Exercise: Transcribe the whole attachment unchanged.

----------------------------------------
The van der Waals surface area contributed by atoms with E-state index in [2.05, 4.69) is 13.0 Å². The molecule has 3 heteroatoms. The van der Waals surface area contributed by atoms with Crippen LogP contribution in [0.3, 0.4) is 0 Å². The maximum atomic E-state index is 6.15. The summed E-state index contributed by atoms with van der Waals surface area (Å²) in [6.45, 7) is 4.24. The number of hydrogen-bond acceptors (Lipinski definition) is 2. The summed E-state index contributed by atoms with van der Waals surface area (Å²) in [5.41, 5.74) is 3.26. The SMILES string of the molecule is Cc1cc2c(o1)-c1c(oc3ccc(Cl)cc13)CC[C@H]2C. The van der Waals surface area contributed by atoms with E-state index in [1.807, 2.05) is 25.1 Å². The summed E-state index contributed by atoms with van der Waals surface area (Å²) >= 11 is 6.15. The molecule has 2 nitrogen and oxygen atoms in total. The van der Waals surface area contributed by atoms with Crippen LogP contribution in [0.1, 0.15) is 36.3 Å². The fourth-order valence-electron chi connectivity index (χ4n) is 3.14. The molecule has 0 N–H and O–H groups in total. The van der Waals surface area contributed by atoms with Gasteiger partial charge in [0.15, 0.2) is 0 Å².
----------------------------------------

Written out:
The van der Waals surface area contributed by atoms with E-state index in [2.05, 4.69) is 13.0 Å². The molecule has 3 heteroatoms. The van der Waals surface area contributed by atoms with Crippen LogP contribution in [0.3, 0.4) is 0 Å². The maximum atomic E-state index is 6.15. The summed E-state index contributed by atoms with van der Waals surface area (Å²) in [6.45, 7) is 4.24. The number of hydrogen-bond acceptors (Lipinski definition) is 2. The summed E-state index contributed by atoms with van der Waals surface area (Å²) in [5.41, 5.74) is 3.26. The SMILES string of the molecule is Cc1cc2c(o1)-c1c(oc3ccc(Cl)cc13)CC[C@H]2C. The van der Waals surface area contributed by atoms with E-state index in [1.807, 2.05) is 25.1 Å². The summed E-state index contributed by atoms with van der Waals surface area (Å²) >= 11 is 6.15. The molecule has 2 nitrogen and oxygen atoms in total. The van der Waals surface area contributed by atoms with Crippen LogP contribution in [0.1, 0.15) is 36.3 Å². The fourth-order valence-electron chi connectivity index (χ4n) is 3.14. The molecule has 0 N–H and O–H groups in total. The van der Waals surface area contributed by atoms with Gasteiger partial charge in [0.15, 0.2) is 0 Å².